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African revolt?

Andrew Harding | 19:14 UK time, Thursday, 17 February 2011

How far will the ideals and convulsions sweeping through Arab states penetrate into sub-Saharan Africa? Khartoum has already felt a few ripples. So who's next - if anyone?

Despite this incident, I think we can rule out Somalia. Mogadishu, in its eccentric way, may be more plugged into cyberspace that most cities on the continent. But how do you rebel against violent anarchy?

Uganda looks like more fertile ground as it grapples with elections. But the army seem unlikely to change sides, and there's no obvious groundswell of Facebook revolutionaries poised to march on Kampala.

Further south, Zimbabwe's ever-embattled prime minister has once again drawn hopeful parallels between his country and Egypt. But the police and army - still loyal to President Robert Mugabe - seem fully capable of preventing any awkward gatherings in Harare. As one political analyst here put it to me - "people in Zim know the police will shoot them".

Which brings us - with plenty of omissions - to the far end of the continent. South Africa is nothing like Egypt, but the Arab flu has given local commentators here plenty to sneeze about. Political commentator Moeletsi Mbeki gives the governing African National Congress (ANC) another nine years before the revolution comes. Another commentator, Jacob Dlamini, warns that apathy rather than protest will be the governing party's undoing. But this handy website offers a different, statistics-based, and sometimes more optimistic perspective. One of its authors, Robert Mattes, cites the "safety valve of elections", both here and across much of the continent, as a key inoculating factor against Arab-style unrest. South Africa is often gripped by violent protests linked to poverty and service delivery failures, but "people don't question the legitimacy of the government here. It's just that the government isn't listening," says Professor Mattes.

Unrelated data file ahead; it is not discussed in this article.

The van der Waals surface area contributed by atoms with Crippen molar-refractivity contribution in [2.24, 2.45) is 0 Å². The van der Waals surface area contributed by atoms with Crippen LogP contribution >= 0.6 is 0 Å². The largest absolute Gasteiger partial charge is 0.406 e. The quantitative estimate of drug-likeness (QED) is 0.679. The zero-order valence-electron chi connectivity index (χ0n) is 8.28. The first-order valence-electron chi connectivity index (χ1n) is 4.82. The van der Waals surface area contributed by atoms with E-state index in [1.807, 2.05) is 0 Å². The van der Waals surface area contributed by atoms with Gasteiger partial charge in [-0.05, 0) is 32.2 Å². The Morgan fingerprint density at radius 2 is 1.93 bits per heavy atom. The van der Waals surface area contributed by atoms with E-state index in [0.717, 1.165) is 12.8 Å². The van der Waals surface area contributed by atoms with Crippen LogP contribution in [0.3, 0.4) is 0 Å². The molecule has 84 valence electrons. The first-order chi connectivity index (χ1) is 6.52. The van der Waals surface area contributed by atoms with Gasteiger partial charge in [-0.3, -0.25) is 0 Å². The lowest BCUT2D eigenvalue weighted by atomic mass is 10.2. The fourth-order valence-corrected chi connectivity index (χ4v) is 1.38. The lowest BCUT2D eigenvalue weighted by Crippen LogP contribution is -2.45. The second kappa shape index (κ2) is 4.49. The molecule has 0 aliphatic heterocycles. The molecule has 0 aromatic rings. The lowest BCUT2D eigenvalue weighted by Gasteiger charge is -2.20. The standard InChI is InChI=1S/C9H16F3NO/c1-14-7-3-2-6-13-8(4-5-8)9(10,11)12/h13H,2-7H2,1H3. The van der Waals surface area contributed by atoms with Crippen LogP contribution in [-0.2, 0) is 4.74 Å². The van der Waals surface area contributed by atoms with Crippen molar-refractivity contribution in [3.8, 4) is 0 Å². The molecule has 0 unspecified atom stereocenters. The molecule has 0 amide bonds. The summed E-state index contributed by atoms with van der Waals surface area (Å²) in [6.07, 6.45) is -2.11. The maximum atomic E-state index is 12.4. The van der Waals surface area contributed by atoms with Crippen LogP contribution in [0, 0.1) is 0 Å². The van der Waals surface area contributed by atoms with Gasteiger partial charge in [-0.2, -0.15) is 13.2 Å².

By the way - if you haven't already, do read this excellent analysis by a colleague of the social dynamics behind what's going on in Egypt and elsewhere. Of the 20 points listed, how many are now widespread in sub-Saharan Africa? Not enough, I reckon.

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